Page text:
Legal professionals handling in dispute resolution are getting reap benefits by online dispute resolution techniques as it ameliorate their effectiveness in resolving the cases, and this makes their clients happy and satisfied.


• Cost effective

• Convenient and quick dispute resolution

• Removes unconscious bias

• Increased access to justice

Online Dispute Resolution holds a lot of word of honor in addressing longstanding difficulty of justice delivery. Fortunately, the realization of this honor is not a farfetched one. As has become obvious during the current COVID-19 induced crises, people are very prepared and welcoming of technology to ease their daily lives. In turn, technology has shown to be accessible and adaptive to the demands of its users. The synergy of these occurrences, in the dispute resolution ecosystem, takes the form of Online Dispute Resolution. It would therefore only follow that there has never been a better time to harness Online Dispute Resolution’s potential than now. It will now depend on the various factors and stakeholders to determine the extent to which they are willing for their lives to be truly altered.


With reference to ODR & COVID-19, the mechanism of ODR proves to be a viable situation during the said time. Already courts are over burdened with matters and disputes. Due to the COVID-19 & lockdown the burden has doubled & if the statistics has to be preferred, then during this period at times courts were closed & now each court hear on an average 60-100 matters a day only. So the matter pending can be reflected by the statistics provided.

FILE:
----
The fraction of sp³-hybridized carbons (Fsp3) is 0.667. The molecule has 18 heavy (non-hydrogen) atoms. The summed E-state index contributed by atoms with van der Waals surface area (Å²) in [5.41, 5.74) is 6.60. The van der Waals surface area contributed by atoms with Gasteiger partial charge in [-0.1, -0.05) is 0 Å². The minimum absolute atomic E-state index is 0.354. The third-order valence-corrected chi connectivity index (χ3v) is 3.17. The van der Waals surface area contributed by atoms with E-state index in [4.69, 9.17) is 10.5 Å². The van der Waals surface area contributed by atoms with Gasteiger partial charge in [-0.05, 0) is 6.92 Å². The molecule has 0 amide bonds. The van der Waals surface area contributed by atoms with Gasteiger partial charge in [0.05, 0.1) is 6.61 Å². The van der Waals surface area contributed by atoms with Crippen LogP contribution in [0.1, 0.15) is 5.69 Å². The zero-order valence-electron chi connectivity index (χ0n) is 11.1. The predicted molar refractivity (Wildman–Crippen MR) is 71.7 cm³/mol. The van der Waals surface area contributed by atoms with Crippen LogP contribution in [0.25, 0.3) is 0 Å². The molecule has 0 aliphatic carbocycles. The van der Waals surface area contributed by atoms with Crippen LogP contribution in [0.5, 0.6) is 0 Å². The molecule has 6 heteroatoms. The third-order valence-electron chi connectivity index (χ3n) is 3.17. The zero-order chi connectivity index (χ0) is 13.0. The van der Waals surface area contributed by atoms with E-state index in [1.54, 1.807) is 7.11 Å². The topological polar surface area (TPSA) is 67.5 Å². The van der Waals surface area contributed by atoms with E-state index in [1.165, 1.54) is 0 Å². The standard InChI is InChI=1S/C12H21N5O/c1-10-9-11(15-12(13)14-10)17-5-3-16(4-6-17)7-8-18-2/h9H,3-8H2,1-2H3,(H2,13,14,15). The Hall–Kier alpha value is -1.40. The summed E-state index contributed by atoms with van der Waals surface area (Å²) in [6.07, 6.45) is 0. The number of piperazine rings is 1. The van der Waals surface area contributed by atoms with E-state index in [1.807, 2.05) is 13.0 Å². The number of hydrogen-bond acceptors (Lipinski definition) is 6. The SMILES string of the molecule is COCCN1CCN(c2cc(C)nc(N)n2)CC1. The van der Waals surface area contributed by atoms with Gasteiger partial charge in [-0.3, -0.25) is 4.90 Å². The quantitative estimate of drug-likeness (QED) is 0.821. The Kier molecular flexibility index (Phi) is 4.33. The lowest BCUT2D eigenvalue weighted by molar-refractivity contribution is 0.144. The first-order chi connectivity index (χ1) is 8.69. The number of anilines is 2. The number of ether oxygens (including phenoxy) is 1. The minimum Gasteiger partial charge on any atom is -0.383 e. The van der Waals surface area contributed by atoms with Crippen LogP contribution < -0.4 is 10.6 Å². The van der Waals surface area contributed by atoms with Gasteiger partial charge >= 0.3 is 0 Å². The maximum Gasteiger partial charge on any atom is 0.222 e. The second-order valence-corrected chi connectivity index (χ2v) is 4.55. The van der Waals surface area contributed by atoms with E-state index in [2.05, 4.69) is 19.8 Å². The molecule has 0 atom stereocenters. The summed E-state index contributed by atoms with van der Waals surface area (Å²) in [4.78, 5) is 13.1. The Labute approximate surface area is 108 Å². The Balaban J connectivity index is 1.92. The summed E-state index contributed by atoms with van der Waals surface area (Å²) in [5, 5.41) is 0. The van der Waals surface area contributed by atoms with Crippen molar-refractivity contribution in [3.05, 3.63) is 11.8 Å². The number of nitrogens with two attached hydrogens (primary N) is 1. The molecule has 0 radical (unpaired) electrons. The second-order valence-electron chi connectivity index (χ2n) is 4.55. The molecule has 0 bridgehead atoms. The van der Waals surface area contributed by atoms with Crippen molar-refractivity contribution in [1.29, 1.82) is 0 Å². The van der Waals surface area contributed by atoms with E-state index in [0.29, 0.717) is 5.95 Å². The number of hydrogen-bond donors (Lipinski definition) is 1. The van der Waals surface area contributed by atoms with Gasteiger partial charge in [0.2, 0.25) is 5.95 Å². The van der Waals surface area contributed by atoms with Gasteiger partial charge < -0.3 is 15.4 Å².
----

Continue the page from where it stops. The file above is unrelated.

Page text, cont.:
So, the pendency was already too much & with the COVID-19 they have added to the misery of the courts. So, ODR as a dispute mechanism process would really help in lowering the burden of the court during these times. Parties should go for Arbitration, mediation or any other ODR methods that fits for their dispute resolving process, getting amicable results without having the interference of the conventional court system coming into picture.

The blessing that has come in the period of COVID-19 is the digitalization of the courts and functioning of Judiciary. At the present time, courts are functional, but they are only hearing urgent matters. Therefore, to ease the burden of Courts disputants may prefer ODR over the Conventional Court System.

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Policy & Politics

A scrutiny of sedition law with reference to the recent judgement in Vinod Dua case in relation to Kedar Nath Singh case of 1962